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CIA Alumni Video | Patty Hume

Cleveland Institute of Art: Alumni Profile – Patty Hume from Cleveland Institute of Art on Vimeo.

Caught on tape! Ok, so my art school alma mater, the Cleveland Institute of Art (CIA), included me as part of their ongoing Alumni Profiles video project.

Back in 2010 I had a studio visit from some CIA people at my studio in Los Angeles. They interviewed me about what I have doing since I graduated and took a peek at the work I was doing in my studio. The footage is a bit dated now (pre-renovation) but the film was just recently edited and released. I really like that it touches on the connection between my fine art and large scale landscape projects.


December 19, 2012 0
See more: BREAKurban, buildings & places, design, fountains, Patty Hume | Art, textiles & patterns

Balinese Street Fountains

( I wrote this article for the blog Water in the City (WITC) in 2010. WITC no longer exists so I wanted to re-post it.)

On my recent trip to Bali, Indonesia I fell in love with the quirky street fountains and water gardens. Often small and in front of shops, the water features are usually home made but have ambitious design concepts. The features alone are small, but taken together as a street scape you feel as though you are walking through a much larger urban water garden.

This is a micro water garden in front of a nail salon in Kuta where they do fish tank pedicures. Water bubbles out of the two tiny rectangular plinths. Notice how they extended the geometry of their water garden with the paving. The whole garden is less than 1.5m square.

A small sculptural fountain built into the sidewalk in front of a shop. The fountain is only about 1m high. In the US we would probably think of this as a residential or large table top fountain but here it is built into the street scape which gives it a greater sense of monumentality.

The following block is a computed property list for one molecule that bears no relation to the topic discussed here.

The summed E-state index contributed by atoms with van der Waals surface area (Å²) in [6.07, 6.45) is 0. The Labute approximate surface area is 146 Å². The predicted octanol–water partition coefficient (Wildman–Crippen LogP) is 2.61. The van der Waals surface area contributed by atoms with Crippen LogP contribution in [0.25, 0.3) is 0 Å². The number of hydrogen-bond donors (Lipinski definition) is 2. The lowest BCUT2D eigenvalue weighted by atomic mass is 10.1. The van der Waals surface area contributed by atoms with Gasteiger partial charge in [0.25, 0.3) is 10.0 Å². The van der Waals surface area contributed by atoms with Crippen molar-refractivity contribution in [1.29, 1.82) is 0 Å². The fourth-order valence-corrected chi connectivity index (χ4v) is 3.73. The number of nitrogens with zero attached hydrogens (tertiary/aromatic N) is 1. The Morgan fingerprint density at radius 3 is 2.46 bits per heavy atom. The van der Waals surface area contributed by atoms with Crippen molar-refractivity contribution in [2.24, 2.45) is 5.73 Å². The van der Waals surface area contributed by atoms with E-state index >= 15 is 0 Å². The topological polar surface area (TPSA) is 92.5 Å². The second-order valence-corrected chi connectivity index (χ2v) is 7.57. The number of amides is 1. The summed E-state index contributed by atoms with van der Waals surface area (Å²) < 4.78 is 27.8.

This fountain with an overflowing vessel is located in front of a fine textile dealer in Ubud. The sound of water fountains can be heard on many Balinese streets.

A spiggot on the fountain let’s them water the grass and other plants in their front courtyard directly from the fountain.

PVC pipe and a garden hose create a pretty ambitious water wall on the front windows of this massage parlor.

A large ceramic vessel overflowing with water sits in a nook between building along a major street in downtown Ubud. The water was a little bit funky, but the display of water running off the lip of the vessel was gorgeous and surprising regular. The strong sound of the water curtain could be heard from two store fronts away.

Bali is criss-crossed with channels of all sizes, many larger than small runnel in a shopping district.  Intended for irrigation and drainage, this channel has been transformed into a water feature with the addition of a stone sculpture of a woman (with a vessel) at the water’s edge and the adjacent seating area.

Located 1/2 a block from Kuta Beach, along the sidewalk at the south edge of the Hard Rock Cafe Hotel, this feature combines large architectural water walls,  rain curtains and geysers. Ambitious in scale, this feature becomes a focal point for the whole block and creates a small public space as people gather in front of it.

I love the strong connection between water and vegetation in the fountains in Bali. Almost every time a water element is present there are plants flourishing nearby. Often times, in the United States I feel that we forget to include (or intentionally exclude) plants in large scale water feature designs.

July 15, 2012 0
See more: fountains, landscape & garden, on the road, water

Uruguay: Locks Fountain, Montevideo

While exploring Montevideo we came across Locks Fountain.  The tradition is that lovers attach a lock to the fountain with their names on it and then throw away the key, cementing their affections. We looked all over for a padlock– but unfortunately no one nearby was selling any.

The fountain itself was not that exciting, but I love the idea. It would be great to design a lock fountain where people had to climb into the water to attach the lock to some kind of structure.

Plus — this little water feature is tucked around the corner from Lock Fountain. I love how it is built right into the sidewalk. And how the rocks are the same color as the sidewalk.